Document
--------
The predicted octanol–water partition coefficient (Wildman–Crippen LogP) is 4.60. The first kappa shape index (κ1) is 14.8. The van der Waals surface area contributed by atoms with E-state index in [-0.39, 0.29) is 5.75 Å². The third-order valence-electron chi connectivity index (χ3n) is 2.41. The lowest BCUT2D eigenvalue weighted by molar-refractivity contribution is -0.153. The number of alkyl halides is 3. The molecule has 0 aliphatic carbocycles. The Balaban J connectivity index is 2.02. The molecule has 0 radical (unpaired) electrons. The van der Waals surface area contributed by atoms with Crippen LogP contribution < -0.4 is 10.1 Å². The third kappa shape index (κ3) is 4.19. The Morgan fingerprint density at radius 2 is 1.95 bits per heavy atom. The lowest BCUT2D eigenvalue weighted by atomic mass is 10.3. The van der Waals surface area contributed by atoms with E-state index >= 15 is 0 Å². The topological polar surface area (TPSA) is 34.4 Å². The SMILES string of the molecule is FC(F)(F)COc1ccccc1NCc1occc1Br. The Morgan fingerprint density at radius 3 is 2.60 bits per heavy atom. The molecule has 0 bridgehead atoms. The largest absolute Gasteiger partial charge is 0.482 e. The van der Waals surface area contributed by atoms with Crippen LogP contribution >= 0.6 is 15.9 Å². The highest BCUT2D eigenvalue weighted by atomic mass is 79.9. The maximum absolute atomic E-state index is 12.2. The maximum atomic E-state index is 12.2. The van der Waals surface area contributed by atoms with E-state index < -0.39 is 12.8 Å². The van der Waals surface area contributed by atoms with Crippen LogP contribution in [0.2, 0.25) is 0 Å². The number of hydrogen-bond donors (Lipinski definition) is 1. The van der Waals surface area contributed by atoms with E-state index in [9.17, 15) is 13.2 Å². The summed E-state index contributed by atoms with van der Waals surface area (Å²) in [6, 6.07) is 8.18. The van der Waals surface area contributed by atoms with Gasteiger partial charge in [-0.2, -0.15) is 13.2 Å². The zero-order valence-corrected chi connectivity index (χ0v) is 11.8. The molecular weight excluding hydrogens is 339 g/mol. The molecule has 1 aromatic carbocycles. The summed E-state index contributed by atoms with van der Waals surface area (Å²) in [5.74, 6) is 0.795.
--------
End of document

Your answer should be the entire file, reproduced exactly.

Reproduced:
The predicted octanol–water partition coefficient (Wildman–Crippen LogP) is 4.60. The first kappa shape index (κ1) is 14.8. The van der Waals surface area contributed by atoms with E-state index in [-0.39, 0.29) is 5.75 Å². The third-order valence-electron chi connectivity index (χ3n) is 2.41. The lowest BCUT2D eigenvalue weighted by molar-refractivity contribution is -0.153. The number of alkyl halides is 3. The molecule has 0 aliphatic carbocycles. The Balaban J connectivity index is 2.02. The molecule has 0 radical (unpaired) electrons. The van der Waals surface area contributed by atoms with Crippen LogP contribution < -0.4 is 10.1 Å². The third kappa shape index (κ3) is 4.19. The Morgan fingerprint density at radius 2 is 1.95 bits per heavy atom. The lowest BCUT2D eigenvalue weighted by atomic mass is 10.3. The van der Waals surface area contributed by atoms with E-state index >= 15 is 0 Å². The topological polar surface area (TPSA) is 34.4 Å². The SMILES string of the molecule is FC(F)(F)COc1ccccc1NCc1occc1Br. The Morgan fingerprint density at radius 3 is 2.60 bits per heavy atom. The molecule has 0 bridgehead atoms. The largest absolute Gasteiger partial charge is 0.482 e. The van der Waals surface area contributed by atoms with Crippen LogP contribution >= 0.6 is 15.9 Å². The highest BCUT2D eigenvalue weighted by atomic mass is 79.9. The maximum absolute atomic E-state index is 12.2. The maximum atomic E-state index is 12.2. The van der Waals surface area contributed by atoms with E-state index < -0.39 is 12.8 Å². The van der Waals surface area contributed by atoms with Crippen LogP contribution in [0.2, 0.25) is 0 Å². The number of hydrogen-bond donors (Lipinski definition) is 1. The van der Waals surface area contributed by atoms with E-state index in [9.17, 15) is 13.2 Å². The summed E-state index contributed by atoms with van der Waals surface area (Å²) in [6, 6.07) is 8.18. The van der Waals surface area contributed by atoms with Gasteiger partial charge in [-0.2, -0.15) is 13.2 Å². The zero-order valence-corrected chi connectivity index (χ0v) is 11.8. The molecular weight excluding hydrogens is 339 g/mol. The molecule has 1 aromatic carbocycles. The summed E-state index contributed by atoms with van der Waals surface area (Å²) in [5.74, 6) is 0.795.